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|Sotherton: The Serious Side
Written by BarbaraB
(9/23/2010 5:20 p.m.)
Some of the lighter aspects of the Sotherton trip have been discussed. This section of the novel is just brimming with religious, political and symbolic meaning and I would like to touch on a few of these items. I'm kind of thinking aloud here so anything is up for questioning.
---Something I noticed on the last group read but did not get to mention was the fact that the characters are divided into three groups of three, of course three being a very significant number religiously. I was wondering if there was any relatable significance to 333.
---The novel, Mansfield Park, reflects the descent of morals in the ruling classes/nobility/aristocracy. The large estates represent England, Mansfield in particular but also Sotherton. There is neglect at Sotherton, in improvements and spiritually. (Mansfield has its own issues but as this is about Southerton, I will not go into those in this post.)
---Characters wondering in the wilderness brings to mind religious events.
---I once took a course in English poets and there was a poem that had a locked gate. Now, while I had a wonderful background in Language Arts throughout public school, there was very little emphasis on symbolism so this course was a struggle for me because we were always being asked questions about this. I love this technique now and think it just the coolest thing but hated it back then. Anyway as you've probably guessed, in one of our homework assignments we were asked to tell the symbolic meaning of the locked gate. I didn't have a clue and was shocked to discover, that within the context of the poem, it stood for the lady's innocence and, and if memory serves me correctly, her loss of it, to put it delicately. Every time I read the Sotherton section, I think of this poem and can't help noticing that this interpretation fits the situation in MP. Then not too long ago I actually read where an author mentioned that the gate represented Maria's innocence. I pondered it further extending the idea. Mr. Rushworth was the one with the key and he should have been the one to open the gate for his fiancee. Instead, Maria chose to circumvent propriety and allow Henry to help her past the gate, even after Fanny's warning of danger.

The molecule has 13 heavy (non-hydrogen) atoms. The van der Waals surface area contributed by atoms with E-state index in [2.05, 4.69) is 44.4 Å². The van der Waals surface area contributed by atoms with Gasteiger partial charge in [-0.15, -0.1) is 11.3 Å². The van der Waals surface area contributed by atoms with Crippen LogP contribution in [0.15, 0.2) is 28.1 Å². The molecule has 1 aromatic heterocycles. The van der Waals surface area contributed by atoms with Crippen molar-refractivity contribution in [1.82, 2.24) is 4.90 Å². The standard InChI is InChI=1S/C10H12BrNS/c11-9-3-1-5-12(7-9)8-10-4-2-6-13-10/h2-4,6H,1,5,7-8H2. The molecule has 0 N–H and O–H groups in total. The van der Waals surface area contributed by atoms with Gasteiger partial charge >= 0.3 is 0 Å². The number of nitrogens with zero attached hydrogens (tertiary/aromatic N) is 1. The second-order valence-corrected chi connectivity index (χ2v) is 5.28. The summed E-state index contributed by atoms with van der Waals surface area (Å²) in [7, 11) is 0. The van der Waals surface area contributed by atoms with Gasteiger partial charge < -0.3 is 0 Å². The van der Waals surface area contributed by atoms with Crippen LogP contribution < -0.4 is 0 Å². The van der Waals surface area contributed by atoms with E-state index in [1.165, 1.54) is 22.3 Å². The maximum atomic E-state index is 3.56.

---Sotherton is used a great deal to emphasize the theme of improvement and change.
I'll stop here. JA has managed to pack so much into this one trip it almost boggles the mind but this is probably enough for one post. :)
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